How Long Until Internet TV Overtakes Traditional TV?

Jul 9th, 2007 | By | Category: Internet TV, Streaming Video, Video

MSN is hyping its audience for the 24-hour LiveEarth event, which was broadcast live on the Internet. According to MSN, the event received more than ten milion video streams and had the most viewers of any online concert ever.

“History is being made today,” said Joanne Bradford, corporate vice president and chief media officer of MSN. “The over 10 million streams MSN has delivered so far today represent a milestone in live Internet broadcasting. We expect to see an even greater number of streams after the concerts are over as people return to watch their favorite performances or enjoy them for the first time if they missed the concerts live.”

Ten million streams is huge for an Internet event, and is beginning to get close to the number of viewers that hit television shows get. Last week (the week of June 25th), the number one show NBC’s America’s Got Talent had about 11.5 million viewers (Nielsen), slightly more than the LiveEarth event. The second most-viewed US television show, though, CSI, had about ten million viewers – about the same as the LiveEarth event.

Obviously, this isn’t comparing apples to apples. An online stream isn’t the same as a viewer, LiveEarth was a 24-hour event, not an hour-long show, and it might be more fair to compare the audience for this event to something like the Academy Awards, which gets about 40 million viewers.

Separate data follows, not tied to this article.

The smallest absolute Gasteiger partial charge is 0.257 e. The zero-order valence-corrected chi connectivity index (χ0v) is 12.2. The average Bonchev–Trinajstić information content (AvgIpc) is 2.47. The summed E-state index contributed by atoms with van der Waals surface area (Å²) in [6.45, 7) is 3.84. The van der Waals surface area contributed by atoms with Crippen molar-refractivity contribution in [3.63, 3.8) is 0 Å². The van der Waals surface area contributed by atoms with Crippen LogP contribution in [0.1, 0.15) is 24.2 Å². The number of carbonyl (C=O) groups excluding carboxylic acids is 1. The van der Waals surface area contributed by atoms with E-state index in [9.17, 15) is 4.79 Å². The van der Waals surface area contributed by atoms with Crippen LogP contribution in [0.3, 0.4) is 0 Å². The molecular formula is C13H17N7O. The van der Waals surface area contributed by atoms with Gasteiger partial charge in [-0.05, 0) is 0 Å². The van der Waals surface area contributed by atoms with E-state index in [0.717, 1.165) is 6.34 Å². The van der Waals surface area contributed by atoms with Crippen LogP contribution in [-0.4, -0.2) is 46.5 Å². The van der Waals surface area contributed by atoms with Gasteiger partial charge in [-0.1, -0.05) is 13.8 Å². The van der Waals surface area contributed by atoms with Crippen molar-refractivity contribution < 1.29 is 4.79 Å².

Nevertheless, it’s clear that we are watching Internet television catch up with traditional broadcast TV. Currently, Internet TV is typically kludgy, lower-quality and not nearly as user-friendly as broadcast television, but that’s changing rapidly.

US broadcast television is scheduled to go digital on February 17, 2009, by order of the Federal Communications Commission. Broadcast television’s move to digital could be the start of something big. But with Internet broadcast audiences in the millions, video download audiences in the tens of millions, and portable devices like the iPhone making Internet video increasingly available, it’s starting to look the broadcast television’s switch to digital may be traditional television’s last hurrah.

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